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Article

When Compliance Is at Odds with Security

Create a culture of compliance where security becomes the primary driver

Users are the weakest link when it comes to information security. Without intending to, they cost more money in security breaches than outside hackers. This is why all regulations require the demonstration of strong access security. But focusing purely on regulatory compliance proofs as a standard of security can cause one to lose sight of the intended goal.

Falling into the Compliance Rut
In a typical organization, IT administrators face an alphabet soup of regulatory requirements that have been put in place in an effort to protect sensitive information. And even in businesses that are not externally regulated, there are often compliance initiatives underway that require meeting some type of standard. There is a real temptation to define success as getting a passing mark on a list of criteria against which the security of the organization is going to be measured. However, in trying to pass an ever-growing and evolving list of tests, IT personnel may find themselves getting away from their real jobs - security. This is particularly true when the organization attempts to handle each standard on an individual basis and winds up getting preoccupied with creating or applying specific controls for each one. As individual standards change or requirement specifications are released, this approach of wearing two hats may quickly challenge security professionals' sanity.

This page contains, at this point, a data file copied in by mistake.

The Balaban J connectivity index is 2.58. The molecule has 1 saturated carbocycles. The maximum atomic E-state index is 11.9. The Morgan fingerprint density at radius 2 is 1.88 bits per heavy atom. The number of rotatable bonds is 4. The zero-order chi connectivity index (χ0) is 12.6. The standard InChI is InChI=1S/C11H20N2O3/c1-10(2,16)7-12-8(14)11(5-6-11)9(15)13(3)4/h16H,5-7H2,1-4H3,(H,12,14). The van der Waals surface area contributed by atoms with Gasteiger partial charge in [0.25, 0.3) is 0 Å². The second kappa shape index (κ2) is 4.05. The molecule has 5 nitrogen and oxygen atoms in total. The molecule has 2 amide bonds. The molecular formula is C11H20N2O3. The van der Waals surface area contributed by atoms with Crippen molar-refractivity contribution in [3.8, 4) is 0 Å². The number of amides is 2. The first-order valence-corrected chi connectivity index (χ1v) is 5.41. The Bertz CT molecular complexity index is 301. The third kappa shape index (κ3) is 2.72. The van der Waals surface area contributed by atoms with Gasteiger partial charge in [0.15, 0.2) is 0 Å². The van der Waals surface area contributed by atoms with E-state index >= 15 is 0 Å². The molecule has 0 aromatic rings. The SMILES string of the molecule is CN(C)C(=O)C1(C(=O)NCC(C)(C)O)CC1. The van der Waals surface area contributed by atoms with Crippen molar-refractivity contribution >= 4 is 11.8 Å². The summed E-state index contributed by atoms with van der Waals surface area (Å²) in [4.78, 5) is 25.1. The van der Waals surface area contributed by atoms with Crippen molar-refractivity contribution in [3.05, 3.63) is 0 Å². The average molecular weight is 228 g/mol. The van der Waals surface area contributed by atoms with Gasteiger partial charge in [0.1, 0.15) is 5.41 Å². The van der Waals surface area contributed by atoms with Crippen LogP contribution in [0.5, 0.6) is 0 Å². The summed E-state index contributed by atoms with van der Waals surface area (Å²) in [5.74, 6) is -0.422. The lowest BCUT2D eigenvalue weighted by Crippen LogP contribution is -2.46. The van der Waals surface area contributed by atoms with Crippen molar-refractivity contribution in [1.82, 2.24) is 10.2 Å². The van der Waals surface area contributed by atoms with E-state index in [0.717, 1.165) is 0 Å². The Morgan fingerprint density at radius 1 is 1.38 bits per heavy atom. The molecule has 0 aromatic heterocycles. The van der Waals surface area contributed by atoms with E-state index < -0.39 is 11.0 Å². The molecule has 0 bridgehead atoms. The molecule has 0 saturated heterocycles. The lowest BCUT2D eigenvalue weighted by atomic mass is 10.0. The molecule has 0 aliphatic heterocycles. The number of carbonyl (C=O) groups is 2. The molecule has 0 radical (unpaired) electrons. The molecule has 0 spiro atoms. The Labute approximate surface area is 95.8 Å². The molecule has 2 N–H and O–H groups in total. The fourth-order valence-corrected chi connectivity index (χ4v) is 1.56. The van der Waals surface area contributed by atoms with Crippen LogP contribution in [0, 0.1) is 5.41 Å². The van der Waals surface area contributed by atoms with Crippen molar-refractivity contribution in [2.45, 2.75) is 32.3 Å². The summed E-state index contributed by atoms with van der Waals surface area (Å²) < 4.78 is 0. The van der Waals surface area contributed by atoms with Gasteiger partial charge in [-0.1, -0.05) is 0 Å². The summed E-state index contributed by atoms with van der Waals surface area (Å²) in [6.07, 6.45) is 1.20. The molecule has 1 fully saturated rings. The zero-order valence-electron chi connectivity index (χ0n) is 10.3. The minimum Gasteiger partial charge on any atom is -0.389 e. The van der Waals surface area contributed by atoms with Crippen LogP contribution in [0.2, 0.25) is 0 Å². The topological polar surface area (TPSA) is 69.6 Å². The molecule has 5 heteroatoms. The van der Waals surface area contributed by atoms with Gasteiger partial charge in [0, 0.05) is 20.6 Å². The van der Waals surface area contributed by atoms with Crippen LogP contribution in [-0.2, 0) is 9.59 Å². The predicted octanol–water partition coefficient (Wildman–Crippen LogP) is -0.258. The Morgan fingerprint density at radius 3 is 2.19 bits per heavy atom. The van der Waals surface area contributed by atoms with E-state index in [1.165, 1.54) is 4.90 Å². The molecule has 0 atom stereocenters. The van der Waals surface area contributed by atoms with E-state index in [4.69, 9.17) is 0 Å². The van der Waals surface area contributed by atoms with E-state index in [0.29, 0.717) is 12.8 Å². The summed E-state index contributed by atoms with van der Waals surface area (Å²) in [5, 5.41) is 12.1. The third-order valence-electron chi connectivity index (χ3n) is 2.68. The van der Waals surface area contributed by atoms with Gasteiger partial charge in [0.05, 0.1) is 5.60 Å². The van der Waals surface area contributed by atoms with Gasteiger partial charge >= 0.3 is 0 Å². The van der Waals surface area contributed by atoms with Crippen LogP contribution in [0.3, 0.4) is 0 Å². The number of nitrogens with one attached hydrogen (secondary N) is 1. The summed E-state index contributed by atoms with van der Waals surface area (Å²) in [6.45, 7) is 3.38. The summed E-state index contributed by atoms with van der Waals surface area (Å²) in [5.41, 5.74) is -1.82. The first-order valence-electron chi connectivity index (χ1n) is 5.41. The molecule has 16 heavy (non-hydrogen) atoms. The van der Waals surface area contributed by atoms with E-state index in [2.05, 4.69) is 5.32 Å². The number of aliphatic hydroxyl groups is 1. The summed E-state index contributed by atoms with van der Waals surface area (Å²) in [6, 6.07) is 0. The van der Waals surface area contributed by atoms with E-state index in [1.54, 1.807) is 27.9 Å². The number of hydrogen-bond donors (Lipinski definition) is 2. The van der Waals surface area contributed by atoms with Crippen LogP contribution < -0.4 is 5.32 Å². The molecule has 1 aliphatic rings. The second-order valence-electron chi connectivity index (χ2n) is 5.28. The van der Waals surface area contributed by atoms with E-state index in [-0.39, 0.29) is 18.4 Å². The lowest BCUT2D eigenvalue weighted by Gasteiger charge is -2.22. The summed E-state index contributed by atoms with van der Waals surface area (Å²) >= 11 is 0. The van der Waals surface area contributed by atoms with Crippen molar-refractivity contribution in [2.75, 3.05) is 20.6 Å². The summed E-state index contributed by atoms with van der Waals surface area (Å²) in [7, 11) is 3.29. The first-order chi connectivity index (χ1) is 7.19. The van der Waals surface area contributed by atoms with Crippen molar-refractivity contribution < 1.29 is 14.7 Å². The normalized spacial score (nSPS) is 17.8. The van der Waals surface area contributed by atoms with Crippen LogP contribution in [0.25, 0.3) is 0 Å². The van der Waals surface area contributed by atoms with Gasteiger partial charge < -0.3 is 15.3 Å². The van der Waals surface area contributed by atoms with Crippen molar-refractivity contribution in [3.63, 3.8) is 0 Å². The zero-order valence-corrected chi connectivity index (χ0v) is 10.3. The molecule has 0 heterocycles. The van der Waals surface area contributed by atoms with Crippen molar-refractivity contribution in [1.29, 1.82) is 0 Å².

Today, when asking security solution buyers "what problem(s) are you hoping to solve?" the reply is frequently, "I need a product with a HIPAA reporting package (or PCI, etc)." As a result, every software solution vendor worth their salt now has a HIPAA and/or other reporting packages to sell. But the reality is that these reporting packages are most often just an extracted and renamed set of best security practices, which - if implemented comprehensively - would more than satisfy any compliance standard AND provide a more saner approach to security.

Bottom line: compliance may not be the best end goal and security professionals should not get distracted by all the hype about solutions that purport to produce compliance.

Beyond Philosophy
While the points made above are important, it's instructive to go beyond the abstract issues and discuss how to put them into practice. Here are two additional, yet potentially controversial, recommendations to consider.

When selecting solutions to solve compliance or security challenges, choose those that deliver security domain capabilities (e.g., access security, DMZ security, web security, etc.) instead of ones that attempt to be a tool to use in multiple security domains. If you are concerned about access, an access security solution will always be able to employ methods that get you better information, context and answers with infinitely better performance than a solution that relies on an infrastructure and architecture intended to be a generic security information-gathering solution. I can use the word "always" because domain solutions are designed to answer questions that are crucial to that domain instead of being designed to gather data, which may be useful in many domains. Different methods are used. Data is analyzed differently. Information is presented differently. A solution whose goal is "compliance" may be great for a chief compliance officer, but will do little or nothing to advance the capabilities of access security or any other security specialty.